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The Collaborative International Dictionary of English v.0.48:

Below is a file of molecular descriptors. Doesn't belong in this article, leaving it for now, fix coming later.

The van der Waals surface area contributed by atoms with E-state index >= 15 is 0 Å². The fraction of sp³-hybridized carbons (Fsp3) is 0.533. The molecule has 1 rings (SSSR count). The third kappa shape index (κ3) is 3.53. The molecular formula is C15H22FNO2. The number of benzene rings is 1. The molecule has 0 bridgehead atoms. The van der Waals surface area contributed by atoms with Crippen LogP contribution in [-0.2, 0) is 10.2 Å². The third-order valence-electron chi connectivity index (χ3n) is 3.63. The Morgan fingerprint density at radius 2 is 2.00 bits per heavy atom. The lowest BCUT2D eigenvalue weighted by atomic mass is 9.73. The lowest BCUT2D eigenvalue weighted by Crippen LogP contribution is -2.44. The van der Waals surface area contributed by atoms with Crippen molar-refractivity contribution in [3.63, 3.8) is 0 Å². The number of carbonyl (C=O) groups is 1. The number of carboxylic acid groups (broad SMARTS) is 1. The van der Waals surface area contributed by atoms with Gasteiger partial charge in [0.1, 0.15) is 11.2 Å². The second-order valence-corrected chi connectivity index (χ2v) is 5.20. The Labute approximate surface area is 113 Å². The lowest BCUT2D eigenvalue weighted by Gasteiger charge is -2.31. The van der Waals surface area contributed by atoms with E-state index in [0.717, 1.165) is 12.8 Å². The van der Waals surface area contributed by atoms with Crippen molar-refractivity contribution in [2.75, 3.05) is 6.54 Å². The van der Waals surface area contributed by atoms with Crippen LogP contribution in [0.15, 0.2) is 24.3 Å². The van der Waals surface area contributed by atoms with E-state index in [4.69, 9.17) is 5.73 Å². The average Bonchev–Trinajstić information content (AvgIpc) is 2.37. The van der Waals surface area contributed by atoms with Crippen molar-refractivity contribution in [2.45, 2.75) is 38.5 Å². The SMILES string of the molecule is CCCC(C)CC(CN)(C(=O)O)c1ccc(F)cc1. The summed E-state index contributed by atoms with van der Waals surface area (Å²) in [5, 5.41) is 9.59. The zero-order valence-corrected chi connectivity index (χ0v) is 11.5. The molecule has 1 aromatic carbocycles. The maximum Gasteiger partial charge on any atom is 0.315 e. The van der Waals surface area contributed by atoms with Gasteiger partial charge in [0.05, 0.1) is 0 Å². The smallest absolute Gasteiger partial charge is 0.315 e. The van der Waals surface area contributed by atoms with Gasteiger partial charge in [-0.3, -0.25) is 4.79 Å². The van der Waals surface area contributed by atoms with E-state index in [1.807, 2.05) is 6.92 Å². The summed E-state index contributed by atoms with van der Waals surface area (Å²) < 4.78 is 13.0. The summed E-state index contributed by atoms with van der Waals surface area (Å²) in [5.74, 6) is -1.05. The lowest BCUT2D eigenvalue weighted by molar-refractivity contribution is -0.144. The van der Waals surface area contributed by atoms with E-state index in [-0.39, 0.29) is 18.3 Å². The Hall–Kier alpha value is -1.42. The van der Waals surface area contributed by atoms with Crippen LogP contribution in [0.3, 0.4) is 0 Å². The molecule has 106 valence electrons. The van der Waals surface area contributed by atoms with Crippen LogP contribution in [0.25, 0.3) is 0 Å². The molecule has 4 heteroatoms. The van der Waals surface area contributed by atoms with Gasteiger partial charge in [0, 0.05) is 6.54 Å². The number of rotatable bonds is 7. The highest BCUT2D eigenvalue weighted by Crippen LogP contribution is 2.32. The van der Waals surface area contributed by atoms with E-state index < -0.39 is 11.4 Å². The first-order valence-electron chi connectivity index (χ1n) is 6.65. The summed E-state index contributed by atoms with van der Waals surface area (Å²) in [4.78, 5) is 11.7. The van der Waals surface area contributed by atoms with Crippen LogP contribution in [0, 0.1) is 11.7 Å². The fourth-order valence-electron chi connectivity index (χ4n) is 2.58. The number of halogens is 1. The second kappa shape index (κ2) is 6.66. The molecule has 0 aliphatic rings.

Proceed \Pro*ceed"\, v. i. [imp. & p. p. Proceeded; p. pr. & vb. n. Proceeding.] [F. proc['e]der. fr. L. procedere, processum, to go before, to proceed; pro forward + cedere to move. See Cede.] 1. To move, pass, or go forward or onward; to advance; to continue or renew motion begun; as, to proceed on a journey. [1913 Webster] If thou proceed in this thy insolence. --Shak. [1913 Webster] 2. To pass from one point, topic, or stage, to another; as, to proceed with a story or argument. [1913 Webster] 3. To issue or come forth as from a source or origin; to come from; as, light proceeds from the sun. [1913 Webster] I proceeded forth and came from God. --John viii. 42. [1913 Webster] It proceeds from policy, not love. --Shak. [1913 Webster] 4. To go on in an orderly or regulated manner; to begin and carry on a series of acts or measures; to act by method; to prosecute a design. [1913 Webster] He that proceeds upon other principles in his inquiry. --Locke. [1913 Webster] 5. To be transacted; to take place; to occur. [Obs.] [1913 Webster] He will, after his sour fashion, tell you What hath proceeded worthy note to-day. --Shak. [1913 Webster] 6. To have application or effect; to operate. [1913 Webster] This rule only proceeds and takes place when a person can not of common law condemn another by his sentence. --Ayliffe. [1913 Webster] 7. (Law) To begin and carry on a legal process. [1913 Webster] Syn: To advance; go on; continue; progress; issue; arise; emanate. [1913 Webster]